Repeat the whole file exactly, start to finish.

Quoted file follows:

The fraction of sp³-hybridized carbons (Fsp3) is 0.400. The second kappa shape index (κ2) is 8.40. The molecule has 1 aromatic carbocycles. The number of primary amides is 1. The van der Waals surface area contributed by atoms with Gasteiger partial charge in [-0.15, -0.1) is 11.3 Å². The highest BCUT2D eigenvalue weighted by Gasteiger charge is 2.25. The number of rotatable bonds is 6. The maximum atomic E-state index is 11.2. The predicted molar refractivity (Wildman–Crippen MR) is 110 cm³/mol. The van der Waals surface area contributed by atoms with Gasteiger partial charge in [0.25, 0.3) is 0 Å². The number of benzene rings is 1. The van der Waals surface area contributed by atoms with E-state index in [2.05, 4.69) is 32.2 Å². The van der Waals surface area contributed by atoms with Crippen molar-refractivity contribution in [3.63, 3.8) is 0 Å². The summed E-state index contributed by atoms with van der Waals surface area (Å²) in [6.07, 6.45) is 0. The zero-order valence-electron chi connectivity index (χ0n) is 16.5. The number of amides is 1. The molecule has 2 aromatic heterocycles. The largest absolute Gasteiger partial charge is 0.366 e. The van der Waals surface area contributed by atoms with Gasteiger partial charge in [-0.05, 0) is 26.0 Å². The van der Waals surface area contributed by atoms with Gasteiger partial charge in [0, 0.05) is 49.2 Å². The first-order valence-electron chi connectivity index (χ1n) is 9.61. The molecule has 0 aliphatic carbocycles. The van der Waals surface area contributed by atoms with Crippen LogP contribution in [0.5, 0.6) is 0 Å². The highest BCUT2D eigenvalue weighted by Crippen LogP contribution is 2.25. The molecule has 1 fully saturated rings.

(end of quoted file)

The fraction of sp³-hybridized carbons (Fsp3) is 0.400. The second kappa shape index (κ2) is 8.40. The molecule has 1 aromatic carbocycles. The number of primary amides is 1. The van der Waals surface area contributed by atoms with Gasteiger partial charge in [-0.15, -0.1) is 11.3 Å². The highest BCUT2D eigenvalue weighted by Gasteiger charge is 2.25. The number of rotatable bonds is 6. The maximum atomic E-state index is 11.2. The predicted molar refractivity (Wildman–Crippen MR) is 110 cm³/mol. The van der Waals surface area contributed by atoms with Gasteiger partial charge in [0.25, 0.3) is 0 Å². The number of benzene rings is 1. The van der Waals surface area contributed by atoms with E-state index in [2.05, 4.69) is 32.2 Å². The van der Waals surface area contributed by atoms with Crippen molar-refractivity contribution in [3.63, 3.8) is 0 Å². The summed E-state index contributed by atoms with van der Waals surface area (Å²) in [6.07, 6.45) is 0. The zero-order valence-electron chi connectivity index (χ0n) is 16.5. The number of amides is 1. The molecule has 2 aromatic heterocycles. The largest absolute Gasteiger partial charge is 0.366 e. The van der Waals surface area contributed by atoms with Gasteiger partial charge in [-0.05, 0) is 26.0 Å². The van der Waals surface area contributed by atoms with Gasteiger partial charge in [0, 0.05) is 49.2 Å². The first-order valence-electron chi connectivity index (χ1n) is 9.61. The molecule has 0 aliphatic carbocycles. The van der Waals surface area contributed by atoms with Crippen LogP contribution in [0.5, 0.6) is 0 Å². The highest BCUT2D eigenvalue weighted by Crippen LogP contribution is 2.25. The molecule has 1 fully saturated rings.